The way SATX has us do it is to bond N to G in the disco, break the ground from the service at that point, drive a new ground at the disco, and bond the new rod to the service ground. There is a parallel path to the neutral conductor from the NG connection in the disco to the new ground rod and through the connection between the two rods.
 

Smart $

Esteemed Member
Location
Ohio
Contrast your diagram showing 'between', as well as my somewhat facetious post #41, with my post #27. The former are what I am calling cherrypicking: focusing on the wording of one particular section, while ignoring the code as a whole.
Well post #27 is definitely cherry picking... :p
 

Smart $

Esteemed Member
Location
Ohio
In the situation under discussion, isn't there automatically a parallel path via the GES to the regular service?

Cheers, Wayne
Not if you install NGB and don't run an EBJ or a GEC tap, or vice versa. Grounding rules permit, if not "encourage" using the grounded service conductor for bonding. Both an NGB and GEC tap are required if you (or the AHJ) say the disconnect is a service disconnecting means... but 250.6 allows you to revise the connections to eliminate parallel pathways.
 

wwhitney

Senior Member
Location
Berkeley, CA
Not if you install NGB and don't run an EBJ or a GEC tap, or vice versa. Grounding rules permit, if not "encourage" using the grounded service conductor for bonding. Both an NGB and GEC tap are required if you (or the AHJ) say the disconnect is a service disconnecting means... but 250.6 allows you to revise the connections to eliminate parallel pathways.
OK, you're saying use 250.6 to skip any connection to the GES at a line side PV disconnect with NGB. That would avoid the parallel path I mentioned. Since I'm not 100% clear on the real purpose of the GES in the first place, I can't really say where omitting that GES connection has any downside. There would still be a GES connection via the service neutral and the other service.

Cheers, Wayne
 

jaggedben

Senior Member
Well post #27 is definitely cherry picking... :p
Um, post #27 is the opposite of cherry picking. It's a comprehensive look at all the code sections that can be interpreted either way on this question, rather than picking a particular one that supports a certain position.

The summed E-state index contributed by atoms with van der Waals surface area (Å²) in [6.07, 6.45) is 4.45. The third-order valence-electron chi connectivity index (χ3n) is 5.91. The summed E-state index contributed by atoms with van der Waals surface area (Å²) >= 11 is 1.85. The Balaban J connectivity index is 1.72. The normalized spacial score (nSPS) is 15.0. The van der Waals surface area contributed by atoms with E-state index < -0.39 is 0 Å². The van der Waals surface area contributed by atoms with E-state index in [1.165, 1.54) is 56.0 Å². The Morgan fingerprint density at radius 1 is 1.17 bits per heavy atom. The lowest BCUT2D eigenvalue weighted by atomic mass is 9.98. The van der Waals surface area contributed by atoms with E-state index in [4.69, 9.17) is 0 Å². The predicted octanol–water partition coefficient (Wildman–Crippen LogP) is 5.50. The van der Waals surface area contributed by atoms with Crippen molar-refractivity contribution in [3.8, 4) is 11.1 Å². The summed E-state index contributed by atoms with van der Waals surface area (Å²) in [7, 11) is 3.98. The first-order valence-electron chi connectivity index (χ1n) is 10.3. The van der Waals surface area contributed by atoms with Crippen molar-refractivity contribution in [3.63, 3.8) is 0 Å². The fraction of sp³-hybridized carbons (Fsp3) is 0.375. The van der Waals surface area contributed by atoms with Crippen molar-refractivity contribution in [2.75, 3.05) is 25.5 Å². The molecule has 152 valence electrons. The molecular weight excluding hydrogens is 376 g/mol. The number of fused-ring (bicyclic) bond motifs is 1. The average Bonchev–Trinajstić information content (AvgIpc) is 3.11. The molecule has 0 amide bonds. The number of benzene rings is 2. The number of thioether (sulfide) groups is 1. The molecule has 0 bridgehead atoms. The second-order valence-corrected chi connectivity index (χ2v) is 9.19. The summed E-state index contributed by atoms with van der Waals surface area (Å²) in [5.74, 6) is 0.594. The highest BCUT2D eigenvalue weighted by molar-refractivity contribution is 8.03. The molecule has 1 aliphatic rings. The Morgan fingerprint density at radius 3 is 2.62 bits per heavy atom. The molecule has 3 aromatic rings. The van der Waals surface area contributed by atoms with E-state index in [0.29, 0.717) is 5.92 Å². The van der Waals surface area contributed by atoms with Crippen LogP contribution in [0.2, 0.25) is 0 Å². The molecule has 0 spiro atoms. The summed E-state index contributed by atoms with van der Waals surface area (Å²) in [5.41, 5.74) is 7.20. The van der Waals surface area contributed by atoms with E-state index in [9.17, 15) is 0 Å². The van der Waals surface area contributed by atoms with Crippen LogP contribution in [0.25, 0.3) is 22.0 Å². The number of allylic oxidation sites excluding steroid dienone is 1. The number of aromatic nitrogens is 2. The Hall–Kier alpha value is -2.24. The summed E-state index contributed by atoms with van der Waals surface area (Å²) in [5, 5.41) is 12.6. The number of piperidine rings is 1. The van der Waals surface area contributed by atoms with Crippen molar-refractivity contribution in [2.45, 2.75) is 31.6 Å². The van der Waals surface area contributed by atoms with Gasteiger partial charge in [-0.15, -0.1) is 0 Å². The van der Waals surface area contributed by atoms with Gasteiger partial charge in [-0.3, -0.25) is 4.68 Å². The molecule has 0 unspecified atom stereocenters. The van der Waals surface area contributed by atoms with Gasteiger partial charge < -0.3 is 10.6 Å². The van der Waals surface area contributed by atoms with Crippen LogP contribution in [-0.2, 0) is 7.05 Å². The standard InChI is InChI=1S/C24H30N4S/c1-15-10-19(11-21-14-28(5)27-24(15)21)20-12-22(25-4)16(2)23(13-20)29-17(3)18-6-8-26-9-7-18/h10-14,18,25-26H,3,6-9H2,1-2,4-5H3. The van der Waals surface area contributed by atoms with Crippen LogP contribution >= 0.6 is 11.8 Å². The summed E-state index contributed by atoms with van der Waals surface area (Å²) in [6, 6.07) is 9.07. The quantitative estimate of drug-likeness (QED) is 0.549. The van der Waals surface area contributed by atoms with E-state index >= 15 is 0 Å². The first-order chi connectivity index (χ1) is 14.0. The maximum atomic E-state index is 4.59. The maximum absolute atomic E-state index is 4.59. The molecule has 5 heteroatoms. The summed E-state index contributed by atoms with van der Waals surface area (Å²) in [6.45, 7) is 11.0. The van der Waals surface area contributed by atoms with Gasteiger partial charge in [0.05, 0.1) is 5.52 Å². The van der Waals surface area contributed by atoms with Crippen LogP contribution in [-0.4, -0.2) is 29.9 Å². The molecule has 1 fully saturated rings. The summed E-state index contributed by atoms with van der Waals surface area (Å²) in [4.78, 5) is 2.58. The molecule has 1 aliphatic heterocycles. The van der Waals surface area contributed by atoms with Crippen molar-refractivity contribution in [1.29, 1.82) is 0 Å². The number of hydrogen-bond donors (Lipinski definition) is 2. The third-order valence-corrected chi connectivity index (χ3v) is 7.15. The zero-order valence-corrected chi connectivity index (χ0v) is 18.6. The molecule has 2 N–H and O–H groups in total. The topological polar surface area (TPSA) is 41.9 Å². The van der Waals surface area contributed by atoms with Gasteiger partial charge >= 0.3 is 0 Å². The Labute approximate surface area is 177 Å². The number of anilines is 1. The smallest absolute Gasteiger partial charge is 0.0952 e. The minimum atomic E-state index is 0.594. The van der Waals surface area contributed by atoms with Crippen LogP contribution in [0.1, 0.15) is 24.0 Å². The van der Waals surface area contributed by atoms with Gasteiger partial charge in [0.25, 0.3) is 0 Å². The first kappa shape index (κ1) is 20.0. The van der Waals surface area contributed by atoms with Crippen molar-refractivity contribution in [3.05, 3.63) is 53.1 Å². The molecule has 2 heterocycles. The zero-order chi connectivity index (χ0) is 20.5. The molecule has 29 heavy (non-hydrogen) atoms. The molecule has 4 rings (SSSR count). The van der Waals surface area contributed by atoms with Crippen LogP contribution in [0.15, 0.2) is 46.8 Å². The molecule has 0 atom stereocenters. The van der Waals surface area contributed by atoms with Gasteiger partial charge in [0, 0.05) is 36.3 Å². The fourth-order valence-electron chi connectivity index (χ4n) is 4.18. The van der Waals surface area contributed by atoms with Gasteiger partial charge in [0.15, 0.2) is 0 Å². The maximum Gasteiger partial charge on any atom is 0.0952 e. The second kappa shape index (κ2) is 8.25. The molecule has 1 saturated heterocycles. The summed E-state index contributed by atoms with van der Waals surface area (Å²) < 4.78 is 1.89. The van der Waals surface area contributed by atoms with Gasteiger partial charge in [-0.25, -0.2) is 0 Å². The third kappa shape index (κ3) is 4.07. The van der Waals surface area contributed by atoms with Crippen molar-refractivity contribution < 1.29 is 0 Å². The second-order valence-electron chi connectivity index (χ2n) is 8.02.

I wonder if you really don't understand the meaning of cherry picking, or if you're just trying to get my goat. :roll:
 

jaggedben

Senior Member
In the situation under discussion, isn't there automatically a parallel path via the GES to the regular service?

Cheers, Wayne
Notwithstanding the other answers you've received, or other ways of doing it, I believe that is a compliant installation.
 

Smart $

Esteemed Member
Location
Ohio
Um, post #27 is the opposite of cherry picking. It's a comprehensive look at all the code sections that can be interpreted either way on this question, rather than picking a particular one that supports a certain position.

I wonder if you really don't understand the meaning of cherry picking, or if you're just trying to get my goat. :roll:
Not trying to get your goat... at all. Acts of ill will are basically not in my [conscious] nature. I suppose perhaps a little in my primal nature, being human and all. :angel:

You brought up cherry picking and in so much stated you did regarding the "former" in your post. As to that post, "Yes" would be cherry picking for the "Yes" cause, "No" for "No" cause. "Yes" and "No" together would not be cherry picking... but I'm certain I could do some "nit" picking. ;)

BTW, I have physically picked cherries (among other fruits and nuts) from the orchard we had on the farm I grew up on... so I'd say I understand cherry picking better than most. :D
 

iwire

Moderator
Staff member
Location
Massachusetts
It does change it. The switch disconnects power in both directions but energy flow in only one.
It does not matter.

This is where you are wrong. If the system is interactive then both kill power/energy/electricity to the building or structure. (If there is some kind of backup then the PV disconnect kills power/energy/electricity to the building or structure up to the point of a transfer switch.)
We are talking about a line side tap to connect a PV system, opening that switch will not kill power to the building.
 

Smart $

Esteemed Member
Location
Ohio
Notwithstanding the other answers you've received, or other ways of doing it, I believe that is a compliant installation.
Being compliant depends on whether the disconnect is technically a service disconnect or not. If not, it is not compliant. Even when it is a service disconnect, it would not be compliant with 250.6... but it seems all AHJ's ignore 250.6 when it comes to service bonding.